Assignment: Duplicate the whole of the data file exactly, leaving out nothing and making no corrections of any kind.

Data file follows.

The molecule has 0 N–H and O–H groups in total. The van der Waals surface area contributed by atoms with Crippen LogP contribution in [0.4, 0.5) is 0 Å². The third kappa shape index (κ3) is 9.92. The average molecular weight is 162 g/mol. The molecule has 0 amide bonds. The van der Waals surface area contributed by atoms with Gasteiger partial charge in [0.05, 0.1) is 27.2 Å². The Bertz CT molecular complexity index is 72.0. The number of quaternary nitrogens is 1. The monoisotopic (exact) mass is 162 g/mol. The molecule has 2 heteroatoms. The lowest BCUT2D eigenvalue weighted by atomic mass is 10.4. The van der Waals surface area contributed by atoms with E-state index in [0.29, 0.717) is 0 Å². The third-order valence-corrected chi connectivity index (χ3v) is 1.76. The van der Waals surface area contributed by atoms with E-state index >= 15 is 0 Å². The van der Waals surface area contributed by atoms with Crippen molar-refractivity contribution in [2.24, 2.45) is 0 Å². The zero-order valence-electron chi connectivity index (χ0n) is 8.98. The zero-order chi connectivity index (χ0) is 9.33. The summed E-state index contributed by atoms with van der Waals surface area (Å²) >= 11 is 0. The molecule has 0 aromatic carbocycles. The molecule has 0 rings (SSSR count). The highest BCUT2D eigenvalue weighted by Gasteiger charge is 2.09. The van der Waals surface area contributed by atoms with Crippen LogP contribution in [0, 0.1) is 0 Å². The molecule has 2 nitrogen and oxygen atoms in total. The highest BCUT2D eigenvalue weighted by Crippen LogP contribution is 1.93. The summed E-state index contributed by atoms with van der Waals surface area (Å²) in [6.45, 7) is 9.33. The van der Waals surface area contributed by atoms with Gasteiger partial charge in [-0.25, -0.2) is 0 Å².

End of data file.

The molecule has 0 N–H and O–H groups in total. The van der Waals surface area contributed by atoms with Crippen LogP contribution in [0.4, 0.5) is 0 Å². The third kappa shape index (κ3) is 9.92. The average molecular weight is 162 g/mol. The molecule has 0 amide bonds. The van der Waals surface area contributed by atoms with Gasteiger partial charge in [0.05, 0.1) is 27.2 Å². The Bertz CT molecular complexity index is 72.0. The number of quaternary nitrogens is 1. The monoisotopic (exact) mass is 162 g/mol. The molecule has 2 heteroatoms. The lowest BCUT2D eigenvalue weighted by atomic mass is 10.4. The van der Waals surface area contributed by atoms with E-state index in [0.29, 0.717) is 0 Å². The third-order valence-corrected chi connectivity index (χ3v) is 1.76. The van der Waals surface area contributed by atoms with E-state index >= 15 is 0 Å². The van der Waals surface area contributed by atoms with Crippen molar-refractivity contribution in [2.24, 2.45) is 0 Å². The zero-order valence-electron chi connectivity index (χ0n) is 8.98. The zero-order chi connectivity index (χ0) is 9.33. The summed E-state index contributed by atoms with van der Waals surface area (Å²) >= 11 is 0. The molecule has 0 aromatic carbocycles. The molecule has 0 rings (SSSR count). The highest BCUT2D eigenvalue weighted by Gasteiger charge is 2.09. The van der Waals surface area contributed by atoms with Crippen LogP contribution in [0, 0.1) is 0 Å². The molecule has 2 nitrogen and oxygen atoms in total. The highest BCUT2D eigenvalue weighted by Crippen LogP contribution is 1.93. The summed E-state index contributed by atoms with van der Waals surface area (Å²) in [6.45, 7) is 9.33. The van der Waals surface area contributed by atoms with Gasteiger partial charge in [-0.25, -0.2) is 0 Å².